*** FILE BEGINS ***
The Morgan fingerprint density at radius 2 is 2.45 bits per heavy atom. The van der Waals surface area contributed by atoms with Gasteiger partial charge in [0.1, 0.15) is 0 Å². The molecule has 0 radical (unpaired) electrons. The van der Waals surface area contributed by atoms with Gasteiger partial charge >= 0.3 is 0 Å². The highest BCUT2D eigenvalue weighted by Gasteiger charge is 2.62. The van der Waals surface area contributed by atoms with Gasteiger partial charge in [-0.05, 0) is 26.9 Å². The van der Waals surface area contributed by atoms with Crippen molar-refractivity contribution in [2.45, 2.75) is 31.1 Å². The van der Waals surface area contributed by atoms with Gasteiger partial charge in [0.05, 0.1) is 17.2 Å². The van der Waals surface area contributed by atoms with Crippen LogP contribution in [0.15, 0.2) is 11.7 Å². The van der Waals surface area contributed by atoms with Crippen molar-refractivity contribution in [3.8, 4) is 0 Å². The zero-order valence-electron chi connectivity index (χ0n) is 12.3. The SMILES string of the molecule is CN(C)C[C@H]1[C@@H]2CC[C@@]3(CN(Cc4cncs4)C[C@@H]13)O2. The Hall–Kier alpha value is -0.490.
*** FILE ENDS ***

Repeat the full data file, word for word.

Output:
The Morgan fingerprint density at radius 2 is 2.45 bits per heavy atom. The van der Waals surface area contributed by atoms with Gasteiger partial charge in [0.1, 0.15) is 0 Å². The molecule has 0 radical (unpaired) electrons. The van der Waals surface area contributed by atoms with Gasteiger partial charge >= 0.3 is 0 Å². The highest BCUT2D eigenvalue weighted by Gasteiger charge is 2.62. The van der Waals surface area contributed by atoms with Gasteiger partial charge in [-0.05, 0) is 26.9 Å². The van der Waals surface area contributed by atoms with Crippen molar-refractivity contribution in [2.45, 2.75) is 31.1 Å². The van der Waals surface area contributed by atoms with Gasteiger partial charge in [0.05, 0.1) is 17.2 Å². The van der Waals surface area contributed by atoms with Crippen LogP contribution in [0.15, 0.2) is 11.7 Å². The van der Waals surface area contributed by atoms with Crippen molar-refractivity contribution in [3.8, 4) is 0 Å². The zero-order valence-electron chi connectivity index (χ0n) is 12.3. The SMILES string of the molecule is CN(C)C[C@H]1[C@@H]2CC[C@@]3(CN(Cc4cncs4)C[C@@H]13)O2. The Hall–Kier alpha value is -0.490.